Early weaning increases intestinal permeability, alters expression of cytokine and tight junction proteins, and activates mitogen-activated protein kinases in pigs

Journal of Animal Science , Volume 91 (3) – Mar 1, 2013

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ISSN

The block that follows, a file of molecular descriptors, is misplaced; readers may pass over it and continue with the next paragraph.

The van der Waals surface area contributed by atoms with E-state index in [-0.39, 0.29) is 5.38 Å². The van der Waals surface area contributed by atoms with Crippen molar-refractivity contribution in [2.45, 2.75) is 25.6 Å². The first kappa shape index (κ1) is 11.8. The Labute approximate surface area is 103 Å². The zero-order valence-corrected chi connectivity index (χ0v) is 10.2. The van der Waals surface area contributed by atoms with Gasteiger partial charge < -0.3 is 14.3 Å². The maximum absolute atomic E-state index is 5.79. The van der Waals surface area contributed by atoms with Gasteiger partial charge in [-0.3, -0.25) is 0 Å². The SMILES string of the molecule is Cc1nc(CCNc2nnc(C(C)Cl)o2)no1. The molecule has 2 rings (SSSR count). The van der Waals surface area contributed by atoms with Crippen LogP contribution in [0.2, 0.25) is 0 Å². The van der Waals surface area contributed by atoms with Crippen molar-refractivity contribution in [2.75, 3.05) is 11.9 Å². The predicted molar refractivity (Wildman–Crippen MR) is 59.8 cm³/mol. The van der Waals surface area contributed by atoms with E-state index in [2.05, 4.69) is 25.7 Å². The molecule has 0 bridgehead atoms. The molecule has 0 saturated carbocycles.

0021-8812
eISSN
1525-3163
DOI
10.2527/jas.2012-5796
pmid
23230104
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Abstract